The City of Kelowna initiated a cleanup at Kelowna’s homeless camp along the rail trail on Tuesday.
In an interview with Global News, the city said it was necessary as the site has grown substantially, along with potential fire risks.
On scene at the cleanup were many police officers, firefighters and bylaw officers. The camp, which has between 90 and 130 residents, is the city’s only designated temporary outdoor sheltering site.
“As the camps themselves grow and grow and grow, the risk for fire and life safety actually exponentially increases,” said Kelowna bylaw services manager Kevin Mead.
During recent winters, local officials have warned those who shelter outside of tent fires as temperatures drop.
Mead said there have been occasions “when fires do happen in tents, and particularly tents that are grouped together, some real significant harm can come to people.”
On Tuesday, the city said it hauled away extraneous materials that weren’t needed or required.
“There’s a lot of clutter, so if they don’t keep it up, it’ll just be piles of bikes and whatnot,” said resident Norm Thomson.
The camp is still open despite unfounded concerns from residents that the city was closing it. However, the ends of the camp were blocked to prevent the public from entering it during the cleanup.
Mead said he wasn’t sure where the miscommunication came from, “but the intent of the closure was really just to close this section of the Rail Trail while we’re conducting operations over the course of the next few days.”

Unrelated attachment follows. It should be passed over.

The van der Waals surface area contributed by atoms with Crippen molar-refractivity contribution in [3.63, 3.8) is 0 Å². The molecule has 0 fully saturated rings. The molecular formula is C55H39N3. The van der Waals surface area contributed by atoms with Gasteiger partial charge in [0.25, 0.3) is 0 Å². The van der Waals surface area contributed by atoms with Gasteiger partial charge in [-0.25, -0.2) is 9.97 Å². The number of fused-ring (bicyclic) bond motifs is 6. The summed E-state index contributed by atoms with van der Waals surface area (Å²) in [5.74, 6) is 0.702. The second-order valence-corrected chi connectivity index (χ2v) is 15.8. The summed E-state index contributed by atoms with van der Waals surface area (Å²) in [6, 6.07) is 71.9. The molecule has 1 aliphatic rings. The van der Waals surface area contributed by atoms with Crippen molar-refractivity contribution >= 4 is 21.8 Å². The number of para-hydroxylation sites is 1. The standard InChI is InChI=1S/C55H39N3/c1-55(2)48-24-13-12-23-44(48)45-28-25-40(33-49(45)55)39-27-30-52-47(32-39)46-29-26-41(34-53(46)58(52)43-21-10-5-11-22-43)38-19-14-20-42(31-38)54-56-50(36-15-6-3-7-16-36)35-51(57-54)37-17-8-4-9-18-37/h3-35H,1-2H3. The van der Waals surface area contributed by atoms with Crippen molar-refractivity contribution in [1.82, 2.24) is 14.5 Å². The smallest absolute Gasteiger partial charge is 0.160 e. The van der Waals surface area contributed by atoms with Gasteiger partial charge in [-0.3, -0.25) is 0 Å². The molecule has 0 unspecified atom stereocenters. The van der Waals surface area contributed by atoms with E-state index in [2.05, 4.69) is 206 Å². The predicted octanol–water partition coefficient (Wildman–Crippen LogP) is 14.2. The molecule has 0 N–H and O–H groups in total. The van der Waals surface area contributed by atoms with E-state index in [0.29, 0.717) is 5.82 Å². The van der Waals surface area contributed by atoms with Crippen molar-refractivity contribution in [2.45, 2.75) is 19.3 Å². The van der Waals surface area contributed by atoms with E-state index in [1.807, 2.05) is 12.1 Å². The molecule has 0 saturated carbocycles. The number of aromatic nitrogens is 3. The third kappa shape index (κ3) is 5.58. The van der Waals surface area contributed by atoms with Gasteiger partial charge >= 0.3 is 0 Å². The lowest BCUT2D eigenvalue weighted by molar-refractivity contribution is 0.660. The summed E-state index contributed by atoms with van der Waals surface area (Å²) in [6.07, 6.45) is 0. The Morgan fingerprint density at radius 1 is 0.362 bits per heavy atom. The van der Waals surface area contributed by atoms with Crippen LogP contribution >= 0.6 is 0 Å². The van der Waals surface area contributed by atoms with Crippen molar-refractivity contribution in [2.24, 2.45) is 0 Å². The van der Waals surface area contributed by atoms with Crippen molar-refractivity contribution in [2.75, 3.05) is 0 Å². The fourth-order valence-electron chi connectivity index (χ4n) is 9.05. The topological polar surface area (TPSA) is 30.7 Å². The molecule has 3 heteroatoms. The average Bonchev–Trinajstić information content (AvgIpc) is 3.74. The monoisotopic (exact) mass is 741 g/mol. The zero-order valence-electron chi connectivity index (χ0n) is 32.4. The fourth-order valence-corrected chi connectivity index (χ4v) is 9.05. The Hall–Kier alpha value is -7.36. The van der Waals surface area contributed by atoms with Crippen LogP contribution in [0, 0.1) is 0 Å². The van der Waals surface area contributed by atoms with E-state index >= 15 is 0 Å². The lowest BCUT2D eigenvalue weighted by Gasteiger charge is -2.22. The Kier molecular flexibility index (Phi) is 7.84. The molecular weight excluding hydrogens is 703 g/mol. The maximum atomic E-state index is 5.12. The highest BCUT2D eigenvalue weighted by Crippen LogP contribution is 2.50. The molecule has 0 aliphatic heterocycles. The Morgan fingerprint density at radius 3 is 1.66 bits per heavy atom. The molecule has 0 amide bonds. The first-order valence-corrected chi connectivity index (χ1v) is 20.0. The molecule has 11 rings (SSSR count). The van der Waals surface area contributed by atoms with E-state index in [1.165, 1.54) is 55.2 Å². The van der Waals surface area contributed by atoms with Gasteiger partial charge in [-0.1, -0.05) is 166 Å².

The city says some mattresses or other upholstered items are being removed because they are soiled and unsafe.
“Every reasonable effort is made to come to an agreement on what is a belonging, per se,” said Mead, “or what is really something that doesn’t belong from a health and safety perspective.”
Still, the cleanup is causing some concern for the camp’s residents, with some telling Global News they fear they’ll lose their belongings.
“We have a bed. They deem that unnecessary because they say it’s a household thing,” resident Debbie Houghtaling said.
“So I think it’s ludicrous. They are deciding what we can and can’t have to survive out here.”
The city says the cleanup is expected to last up to three days, and that once it’s done, there will be some new rules that camp residents will have to abide by.
That includes keeping tents from joining together, with tents having to be spaced out at least 10 feet apart. Also, tarps will only be allowed in some instances.
Mead said the new rules will prevent possible fires from “jumping from tent to tent to tent, where, as you can see right now, it’s relatively compressed.”